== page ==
US Panel Terminates Gbajabiamila's Law License For Stealing Money - Gazette
Former Nigerian House Speaker Femi Gbajabiamila has been terminated as a licensed lawyer of the State Bar of Georgia in the United States after his corruption and ethical lapses outstripped acceptable thresholds for members, Peoples Gazette can report.
The Nigerian politician, who currently serves as the chief of staff to President Bola Tinubu, himself a man of uncountable scandals, was ostracised from the prestigious body effective July 1, 2020, according to records recently obtained by The Gazette. He was found to have stolen money from a client and also failed to pay his membership fees.
Mr Gbajabiamila’s disgrace in the U.S. underscores yet again the gulf between civilisations that exert fair and available instruments to foster accountability versus Nigeria, where transparently fraudulent,odious figures are in charge of the most consequential positions of authority.
For several weeks, Mr Gbajabiamila dodged The Gazette’s requests for comments about his corruption and punishment in the U.S. A spokesman for the State House also failed to send in comments that were promised after several weeks.
Georgia Bar officials told The Gazette that Mr Gbajabiamila’s latest ordeal began when a client filed a grievance against him for theft. Mr Gbajabiamila subsequently ignored the bar and stopped paying his fees and other membership obligations. The Gazette was told that attempts were made to reach Mr Gbajabiamila through his Peachtree Road address in Atlanta, but he frustrated it all.
On July 2, 2015, Mr Gbajabiamila was suspended for five years, The Gazette learnt. The suspension was finally approved as a permanent termination of his membership on July 1, 2020. Mr Gbajabiamila, who was admitted to the State Bar of Georgia on June 29, 2001, was the Speaker of the House of Representatives at the time of his infractions in the U.S.
“He can no longer practice law in the state of Georgia,” an official told The Gazette. “He’s done.”
In a unanimous decision on February 26, 2007, the Supreme Court of Georgia approved the suspension of Mr Gbajabiamila for 36 months, after he admitted stealing $25,000 from a client. He was reinstated after serving out his suspension, only for him to commit another infraction that led to his final dismissal.
Mr Gbajabiamila, “who has only been a member of the bar since 2001, admits that he accepted payment of $25,000 as settlement of a client’s personal injury claims, deposited those funds in his attorney trust account in January 2003, failed to promptly disburse those funds to his client, withdrew those funds for his own use, closed his practice and moved out of the country,” the court said at the time.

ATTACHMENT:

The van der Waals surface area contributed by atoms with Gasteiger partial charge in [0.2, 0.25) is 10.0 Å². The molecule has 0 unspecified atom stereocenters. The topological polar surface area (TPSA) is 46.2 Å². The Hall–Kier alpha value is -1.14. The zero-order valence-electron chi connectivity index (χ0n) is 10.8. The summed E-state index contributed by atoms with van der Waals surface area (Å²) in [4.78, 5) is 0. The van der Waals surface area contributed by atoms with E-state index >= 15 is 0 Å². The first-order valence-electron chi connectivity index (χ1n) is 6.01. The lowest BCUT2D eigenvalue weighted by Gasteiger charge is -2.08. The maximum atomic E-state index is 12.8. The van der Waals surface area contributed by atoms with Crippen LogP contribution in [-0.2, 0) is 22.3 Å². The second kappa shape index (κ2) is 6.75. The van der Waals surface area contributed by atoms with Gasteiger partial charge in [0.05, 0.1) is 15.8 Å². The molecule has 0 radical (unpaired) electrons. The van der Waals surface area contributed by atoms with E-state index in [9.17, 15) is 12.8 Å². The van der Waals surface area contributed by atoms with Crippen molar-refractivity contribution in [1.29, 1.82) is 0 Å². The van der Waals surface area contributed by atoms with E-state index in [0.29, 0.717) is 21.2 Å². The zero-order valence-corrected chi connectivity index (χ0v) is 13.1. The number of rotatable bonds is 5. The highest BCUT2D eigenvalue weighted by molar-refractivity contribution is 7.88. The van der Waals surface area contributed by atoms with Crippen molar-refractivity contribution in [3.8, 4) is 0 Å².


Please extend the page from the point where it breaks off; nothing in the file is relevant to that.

Mr Gbajabiamila, who had already been a federal lawmaker for nearly four years before the verdict, paid the money back in 2006, a year before the judgement, in order to get lighter punishment, including being disbarred.
Whereas Mr Gbajabiamila has suffered the consequences of his known offenses in the U.S., which spanned from the early aughts through 2020, his corruption in Nigeria has gone unpunished. In 2021, Mr Gbajabiamila was among top lawmakers and government ministers who received heavy bribes from private businessmen to undercut local communities in passing the controversial 2021 law regulating the Nigerian hydrocarbon industry.
Recently, he has faced allegations from within his own party that he received bribes to sell key government positions. A video produced by ruling All Progressives Congress’ youth wing accused him of unbriddled corruption that could severely undermine Mr Tinubu’s administration. He has yet to deny the allegations, but some of his supporters accused those behind the campaign as saboteurs.
After spending the past 20 years af a federal lawmaker, House Speaker and now President Tinubu’s chief of staff, Mr Gbajabiamila may not need to work again as a lawyer, said a political commentator Ken Eluma Asogwa. He also has little to be ashamed of since he’s on Mr Tinubu’s team with Nyesom Wike, a notoriously violent politician already condemned by foreign observers, and Atiku Bagudu, a former Kebbi governor who’s infamous for laundering billions for departed Nigerian dictator Sani Abacha.
“Looking at the characters he’s serving with, he has many reasons to brush this off,” Mr Asogma, an Abuja-based legal practitioner, said. “His inglorious days in the United States might be catching up with him, but you can expect him to continue to thrive in Nigeria, where no one in power pays for willful infractions.”